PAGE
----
[Special awards by the Academy of Motion Picture Arts and Sciences]
Monday, April 12, 1954
This episode is from the WNYC archives. It may contain language which is no longer politically or socially appropriate.
Seldes first discusses an obsession of his. Because he cannot control his anger related to this topic he has written down what he wants to say and will read it rather than "talk" it. For the second year, the Academy of Motion Picture Arts and Sciences has awarded 'special awards' to inactive performers because of their patriotism. He views this as a slight to Charlie Chaplin, who has been maligned by the government. This year, the award went to Joseph Green, head of code enforcement.
Seldes then discusses the profession of the radio critics. Radio criticism took a long time to gain popularity, because it required the reviewing of something that had gone by, unlike movies. Finally, radio critics began reviewing whole series. Television critics did not have to struggle in the same way, radio critics were already ready to adapt to the new art.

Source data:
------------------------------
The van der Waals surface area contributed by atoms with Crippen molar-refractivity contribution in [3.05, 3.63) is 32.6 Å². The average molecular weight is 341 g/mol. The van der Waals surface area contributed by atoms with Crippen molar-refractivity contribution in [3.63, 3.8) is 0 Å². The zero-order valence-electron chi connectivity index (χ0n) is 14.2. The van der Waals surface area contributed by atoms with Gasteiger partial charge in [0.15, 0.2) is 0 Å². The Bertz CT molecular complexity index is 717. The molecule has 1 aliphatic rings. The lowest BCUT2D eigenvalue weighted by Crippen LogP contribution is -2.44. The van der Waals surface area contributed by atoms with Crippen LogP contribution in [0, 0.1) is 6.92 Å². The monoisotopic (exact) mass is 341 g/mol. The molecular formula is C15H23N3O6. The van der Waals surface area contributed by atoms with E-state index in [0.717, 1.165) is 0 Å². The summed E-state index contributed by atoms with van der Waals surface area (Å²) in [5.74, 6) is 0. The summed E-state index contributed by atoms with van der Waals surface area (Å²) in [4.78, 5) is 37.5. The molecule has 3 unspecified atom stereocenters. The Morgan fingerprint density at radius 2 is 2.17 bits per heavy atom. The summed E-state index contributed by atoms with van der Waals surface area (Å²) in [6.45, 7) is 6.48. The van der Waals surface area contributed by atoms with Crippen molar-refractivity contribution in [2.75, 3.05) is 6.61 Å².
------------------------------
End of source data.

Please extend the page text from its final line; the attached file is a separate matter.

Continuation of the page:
He also talks about programs that preempt all others - he believes this shouldn't happen in case they are not all they are cracked up to be.
He mentions Philip Hamburger, the critic for The New Yorker. Seldes finds his habit of writing reviews to "Dear Aunt Irene" irritating, but otherwise finds him to have good taste. He goes on to specific other specific reviewers.
Audio courtesy of the NYC Municipal Archives WNYC Collection
WNYC archives id: 64351